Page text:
Rediscover Brunei Darussalam through the eyes of the People
We will be back in 2017. Happy New Year and Season's Greetings!
Check out the Royal Brunei Mannequin Challenge!
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The Curtin University Sarawak Malaysia Open Day was held on 8 October from 10am-5pm. This year's approach to the Open Day leaned towards a more fun and festival-like experience. The day included activities such as competitions, exhibitions and food stalls. Curtin aimed to showcase not only the campus facilities, courses, but the vibrant student community.
I could sense an air of excitement as I walked through the car park to the campus building. The first thing we were met with was an exhibition of courses available at the university. Each booth had its unique way of showcasing the courses. What I particular liked about this showcase is the demonstration that each booth had. The public could also take part in some of the demonstration carried out at these booth. Campus tours were also held to promote the facilities for the prospective student.
Personally, one of the highlights was witnessing the annual Mr & Miss Curtin competition. There were a total of seven male and seven female contestants chosen from the university. A local Malaysian designer was involved in dressing the female models for the competition. To my delight, the panel of judges included local Brunei personalities - Qamaruz, Farhanna and Phoebe Chok.
Press Release: Curtin Baram Project enters a new phase
The Curtin Baram Project is an integrated study which spans the highlands to the sea. Different teams of Curtin University researchers from the university’s Perth and Sarawak campuses are currently conducting studies in selected sites in an area of around 24,000 square kilometres of land and sea. A documentary on the project can be viewed on YouTube at https://www.youtube.com/watch?v=rGmZ0MWhHNk.
Research conducted by Curtin University in the Baram region and the sea offshore of it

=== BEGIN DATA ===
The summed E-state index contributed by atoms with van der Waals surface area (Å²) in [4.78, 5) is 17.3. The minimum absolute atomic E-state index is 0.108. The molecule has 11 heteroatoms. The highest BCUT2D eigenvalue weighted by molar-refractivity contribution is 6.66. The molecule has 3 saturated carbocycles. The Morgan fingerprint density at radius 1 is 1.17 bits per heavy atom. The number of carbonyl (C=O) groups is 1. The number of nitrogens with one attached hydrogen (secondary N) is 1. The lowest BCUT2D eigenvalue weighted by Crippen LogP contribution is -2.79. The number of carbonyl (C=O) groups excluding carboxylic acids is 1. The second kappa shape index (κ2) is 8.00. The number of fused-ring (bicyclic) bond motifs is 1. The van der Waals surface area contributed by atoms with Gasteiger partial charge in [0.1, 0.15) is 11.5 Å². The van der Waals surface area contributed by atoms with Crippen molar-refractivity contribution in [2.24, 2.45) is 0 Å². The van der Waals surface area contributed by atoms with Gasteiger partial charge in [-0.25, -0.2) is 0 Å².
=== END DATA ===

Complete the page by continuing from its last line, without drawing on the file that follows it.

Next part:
In the Upper Baram catchment, Associate Professor Dominique Dodge-Wan and her team from the Department of Applied Geology at Curtin Sarawak are precisely mapping land use via information from satellite imagery.
“It is important to know the types of land use in the 9,000 square kilometre Baram Catchment because changing land use can impact soil erosion,” said Associate Professor Dodge-Wan.
Assoc. Prof. Dodge-Wan and Dr Vijith establishing ground truth for satellite imagery
Soil erosion can impact not only the sediment load carried by the Baram River but also where this load eventually deposits. Thus, the relationship between the materials carried out to sea by the Baram River and the offshore Miri-Sibuti Coral Reefs National Park is something which Curtin University is seeking to establish.
From the Upper Baram catchment through to the sea off Miri, another team from Curtin Sarawak’s Department of Applied Geology led by Associate Professor Ramasamy Nagarajan is studying the distribution of heavy metals and their geochemistry. Water, river sediments and plant material are regularly sampled at various points along the Baram River to build baseline data set on the presence of heavy metals.
Collecting water sample on the Baram
The baseline established for heavy metals will be an important reference point for assessing the impact of any developments in the Baram Catchment into the future. “When higher than baseline amounts of toxic metals are found in the Baram environment, it may indicate disturbance in the landscape which will need attending to,” remarked Associate Professor Nagarajan.
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